At first, it was exhilarating, and I couldn’t get enough of it. Learning about energy and the subconscious mind fascinated me in a way that nothing else ever had. I wanted to attain this transcendent state that I was reading about, and I committed myself to a spiritual path.
After a while, though, it stopped feeling fun, and it just started feeling like an awful lot of work. I was on a constant quest to fix myself, and not only did it feel endless, but it also wasn’t making me very happy. I devoted hours upon hours to analyzing my birth chart, my past lives, my subconscious beliefs, and on and on in some vain attempt to be a better, happier person.
I’m not saying this to bash all of the amazing spiritual books I read over the years. These books truly helped me change my life. They taught me about the most amazing concepts from the most powerful spiritual teachers. They opened my eyes to a new way of living.
The only problem was that I got stuck. I got stuck in the studying phase and felt too scared to go out into the world and just live. I got stuck on the idea that there was something wrong with me, and I convinced myself that these books and resources and spiritual practices were the only things that could help me figure out my life. I forgot how to think for and trust myself, and I relied on these books to tell me how to live.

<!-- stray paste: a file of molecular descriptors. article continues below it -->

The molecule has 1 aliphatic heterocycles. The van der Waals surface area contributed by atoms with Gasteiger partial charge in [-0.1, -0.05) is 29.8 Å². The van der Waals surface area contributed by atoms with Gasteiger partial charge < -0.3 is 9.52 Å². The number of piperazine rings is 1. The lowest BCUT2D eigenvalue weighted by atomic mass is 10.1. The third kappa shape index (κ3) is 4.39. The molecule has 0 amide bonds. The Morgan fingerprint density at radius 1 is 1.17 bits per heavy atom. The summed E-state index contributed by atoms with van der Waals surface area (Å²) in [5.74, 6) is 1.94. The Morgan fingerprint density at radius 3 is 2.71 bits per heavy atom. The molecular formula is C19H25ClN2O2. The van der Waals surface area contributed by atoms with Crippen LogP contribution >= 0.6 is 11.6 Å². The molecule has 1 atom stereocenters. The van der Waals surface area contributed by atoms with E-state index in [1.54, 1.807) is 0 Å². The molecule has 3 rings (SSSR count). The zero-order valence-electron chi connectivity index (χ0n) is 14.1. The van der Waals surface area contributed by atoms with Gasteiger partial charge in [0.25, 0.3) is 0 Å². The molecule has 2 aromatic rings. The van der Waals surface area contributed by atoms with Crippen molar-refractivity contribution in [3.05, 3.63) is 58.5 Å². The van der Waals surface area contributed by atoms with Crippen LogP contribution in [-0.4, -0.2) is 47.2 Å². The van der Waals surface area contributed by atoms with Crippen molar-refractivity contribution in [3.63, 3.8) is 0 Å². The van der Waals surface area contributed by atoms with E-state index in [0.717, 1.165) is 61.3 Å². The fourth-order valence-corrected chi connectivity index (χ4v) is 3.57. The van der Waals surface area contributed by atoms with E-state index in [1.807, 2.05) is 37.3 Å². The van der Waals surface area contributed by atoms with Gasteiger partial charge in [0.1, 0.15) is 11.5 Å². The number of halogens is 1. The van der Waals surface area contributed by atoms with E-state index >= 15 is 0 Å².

One day, I found myself exhausted and crying on my bedroom floor thinking, If I have to do one more self-help exercise, I am going to scream. I was so tired of fighting so hard for a better life and seeing no results. I was sick of treating myself like a project, and I knew it needed to stop.
Slowly, I started letting go of my elaborate spiritual practices and began allowing myself to just chill out and enjoy life. I prioritized happiness, and I began to think about what fun actually meant to me. I began asking myself how I truly wanted to live my life. Turns out it’s not by getting up at 4 a.m. to chant in Sanskrit for an hour. Go figure.
I realized that actually I love foods that contain gluten and drinks that make me tipsy. I remembered how fun it can be to get dressed up and go out to a bar and how freeing it is to lie in bed and binge-watch your favorite show, guilt-free.
I’d been so scared that if I let myself enjoy the things I liked, I’d become a total mess. I’d be this latte-guzzling, junk-food-eating slob with no ambition. I felt like the only thing keeping me clear and healthy were my rules.
What I’ve learned is that I love being healthy—doing Pilates and drinking herbal tea and smoothies really does make me happy. But so do nights out, makeup, Netflix, and vodka sodas.
I read this Courtney Walsh poem once, and it blew my mind.